A interesting article from Wall Street Journal. There are a couple of errors in the reporting. There are no players in the NFL from Tonga. Of the 15 Tongans in the league (active, injured reserve, practice squad), three were born in Tonga (Chris Kemoeatu, Ma'ake Kemoeatu, and Taitusi Lutui).
New Hampshire residents can expect to pay very little in the way of income tax. They can expect to have outsize influence on presidential elections, too. But here's something they probably won't be bragging about: The Granite State is one of just two states—the other is Vermont—that doesn't have a single native son playing in the NFL.
How paltry is that? Six NFL players this season hail from American Samoa. Some 20 foreign countries—including Sierra Leone, Tonga, Haiti and the Czech Republic—have a player on an NFL roster.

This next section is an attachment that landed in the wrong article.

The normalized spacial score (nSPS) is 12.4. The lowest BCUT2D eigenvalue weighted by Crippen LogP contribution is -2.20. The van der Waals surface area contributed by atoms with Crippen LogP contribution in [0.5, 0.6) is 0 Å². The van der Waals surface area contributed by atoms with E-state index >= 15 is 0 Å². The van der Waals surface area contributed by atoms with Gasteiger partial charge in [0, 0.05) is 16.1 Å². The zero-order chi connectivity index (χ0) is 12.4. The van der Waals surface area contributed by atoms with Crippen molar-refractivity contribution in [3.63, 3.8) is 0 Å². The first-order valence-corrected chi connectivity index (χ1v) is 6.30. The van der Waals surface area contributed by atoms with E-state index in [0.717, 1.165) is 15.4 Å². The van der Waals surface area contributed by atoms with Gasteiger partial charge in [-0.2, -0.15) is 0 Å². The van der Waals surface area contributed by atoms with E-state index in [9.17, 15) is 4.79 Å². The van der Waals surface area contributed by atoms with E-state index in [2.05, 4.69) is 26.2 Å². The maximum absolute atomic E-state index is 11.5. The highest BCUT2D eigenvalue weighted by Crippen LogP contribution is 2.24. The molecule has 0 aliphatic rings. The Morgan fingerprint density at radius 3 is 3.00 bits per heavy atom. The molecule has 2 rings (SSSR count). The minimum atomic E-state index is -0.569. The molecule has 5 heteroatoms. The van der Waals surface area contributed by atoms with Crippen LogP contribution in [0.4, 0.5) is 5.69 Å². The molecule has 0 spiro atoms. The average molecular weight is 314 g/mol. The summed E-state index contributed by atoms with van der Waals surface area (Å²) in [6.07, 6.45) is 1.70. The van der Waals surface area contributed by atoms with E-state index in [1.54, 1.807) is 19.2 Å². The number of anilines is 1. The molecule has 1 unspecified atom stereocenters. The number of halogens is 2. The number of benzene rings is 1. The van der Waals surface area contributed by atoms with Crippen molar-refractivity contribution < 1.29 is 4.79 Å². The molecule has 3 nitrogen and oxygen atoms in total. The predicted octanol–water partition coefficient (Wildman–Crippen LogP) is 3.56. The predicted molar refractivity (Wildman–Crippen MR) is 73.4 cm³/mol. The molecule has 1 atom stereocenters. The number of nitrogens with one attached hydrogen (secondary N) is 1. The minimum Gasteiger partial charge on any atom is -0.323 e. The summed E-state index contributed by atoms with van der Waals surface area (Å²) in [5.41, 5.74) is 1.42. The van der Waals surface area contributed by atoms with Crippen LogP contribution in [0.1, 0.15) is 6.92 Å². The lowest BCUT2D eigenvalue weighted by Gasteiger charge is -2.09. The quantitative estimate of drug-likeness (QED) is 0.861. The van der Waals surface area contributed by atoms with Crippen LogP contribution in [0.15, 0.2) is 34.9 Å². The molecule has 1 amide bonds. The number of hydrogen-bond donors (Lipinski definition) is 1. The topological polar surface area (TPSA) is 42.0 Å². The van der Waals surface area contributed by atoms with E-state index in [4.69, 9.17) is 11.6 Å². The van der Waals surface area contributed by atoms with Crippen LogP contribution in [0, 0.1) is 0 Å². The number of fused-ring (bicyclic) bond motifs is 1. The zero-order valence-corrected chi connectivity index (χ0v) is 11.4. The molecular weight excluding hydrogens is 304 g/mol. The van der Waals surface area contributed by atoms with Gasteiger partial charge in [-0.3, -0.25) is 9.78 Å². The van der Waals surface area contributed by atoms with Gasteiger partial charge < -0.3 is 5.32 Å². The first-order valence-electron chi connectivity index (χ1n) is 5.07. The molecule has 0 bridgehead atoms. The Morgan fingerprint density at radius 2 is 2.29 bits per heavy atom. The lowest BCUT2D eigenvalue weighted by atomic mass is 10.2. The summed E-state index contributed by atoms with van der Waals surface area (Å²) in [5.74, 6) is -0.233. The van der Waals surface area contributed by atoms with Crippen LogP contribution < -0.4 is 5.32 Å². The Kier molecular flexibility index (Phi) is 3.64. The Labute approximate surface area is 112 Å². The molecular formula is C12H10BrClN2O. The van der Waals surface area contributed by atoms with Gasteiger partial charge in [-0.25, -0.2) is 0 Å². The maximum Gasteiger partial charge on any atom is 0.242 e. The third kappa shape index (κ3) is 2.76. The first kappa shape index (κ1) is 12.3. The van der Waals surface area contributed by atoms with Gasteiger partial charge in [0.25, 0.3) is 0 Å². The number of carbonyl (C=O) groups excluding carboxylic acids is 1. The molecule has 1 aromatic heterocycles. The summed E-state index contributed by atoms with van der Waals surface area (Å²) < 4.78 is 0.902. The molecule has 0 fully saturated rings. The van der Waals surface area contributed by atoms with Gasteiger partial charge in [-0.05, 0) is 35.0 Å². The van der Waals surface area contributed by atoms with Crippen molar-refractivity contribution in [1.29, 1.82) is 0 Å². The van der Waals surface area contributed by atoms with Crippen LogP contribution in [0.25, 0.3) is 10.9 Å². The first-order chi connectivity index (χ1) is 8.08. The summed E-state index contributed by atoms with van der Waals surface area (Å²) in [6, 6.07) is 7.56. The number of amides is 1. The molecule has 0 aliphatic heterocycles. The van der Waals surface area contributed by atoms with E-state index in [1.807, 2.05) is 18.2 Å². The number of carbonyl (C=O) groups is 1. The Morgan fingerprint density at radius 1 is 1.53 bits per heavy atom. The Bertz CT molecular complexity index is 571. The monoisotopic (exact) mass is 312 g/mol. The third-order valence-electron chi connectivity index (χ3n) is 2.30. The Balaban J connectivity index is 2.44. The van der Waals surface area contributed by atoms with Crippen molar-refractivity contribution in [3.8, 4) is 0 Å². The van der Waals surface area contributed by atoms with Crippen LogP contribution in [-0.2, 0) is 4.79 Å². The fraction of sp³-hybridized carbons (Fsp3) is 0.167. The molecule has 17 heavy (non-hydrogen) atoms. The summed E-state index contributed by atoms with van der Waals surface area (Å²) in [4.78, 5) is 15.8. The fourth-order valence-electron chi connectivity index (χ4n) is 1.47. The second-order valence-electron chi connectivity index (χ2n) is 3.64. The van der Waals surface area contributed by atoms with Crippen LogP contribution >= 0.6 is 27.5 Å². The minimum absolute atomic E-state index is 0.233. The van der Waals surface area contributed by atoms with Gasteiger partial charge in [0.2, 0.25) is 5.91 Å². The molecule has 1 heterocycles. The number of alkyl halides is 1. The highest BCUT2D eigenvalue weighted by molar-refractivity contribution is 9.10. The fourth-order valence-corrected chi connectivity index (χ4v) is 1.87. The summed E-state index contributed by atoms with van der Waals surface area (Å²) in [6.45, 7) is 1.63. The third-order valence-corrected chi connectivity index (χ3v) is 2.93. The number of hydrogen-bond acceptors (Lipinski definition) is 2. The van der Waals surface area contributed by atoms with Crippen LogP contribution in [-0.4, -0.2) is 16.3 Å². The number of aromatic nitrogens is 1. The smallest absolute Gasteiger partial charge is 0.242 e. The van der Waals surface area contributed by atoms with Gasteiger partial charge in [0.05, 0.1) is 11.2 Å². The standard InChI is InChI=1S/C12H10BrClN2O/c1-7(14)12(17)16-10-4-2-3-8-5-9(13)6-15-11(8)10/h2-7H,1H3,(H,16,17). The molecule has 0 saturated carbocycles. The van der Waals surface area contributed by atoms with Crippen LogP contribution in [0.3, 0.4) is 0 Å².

According to numbers compiled last month by USA Football, the NFL's official partner for youth and amateur leagues, there is one NFL player for every 166,000 Americans. Overall, 48 states are represented. The District of Columbia has seven players and Puerto Rico has one.
Louisiana is the top state per capita, sending 80 young men into the NFL (1 in 55,862 residents). That list begins with the quarterbacking Manning brothers, Eli and Peyton. Mississippi, the birthplace of their father, Archie Manning, is No. 2 per capita with 42 players out of 2.84 million people.
Hawaii and Maryland also make surprise appearances in the top 10 per capita—and finish ahead of traditional football factories like Ohio and Pennsylvania. Most impressively: seven of the 43 Marylanders on the list come from just one high school, DeMatha Catholic of Hyattsville (pictured). They include the Westbrook brothers Brian (Eagles) and Byron (Redskins), Quinn Ojinnaka (Falcons), John Owens (Seahawks), Derek Wake (Dolphins) Josh Wilson (Seahawks) and Edwin Williams (Redskins).
These states have produced the most NFL players per capita.
|STATE||NFL Players||POPULATION (millions)|
|3. S. Carolina||51||4.0|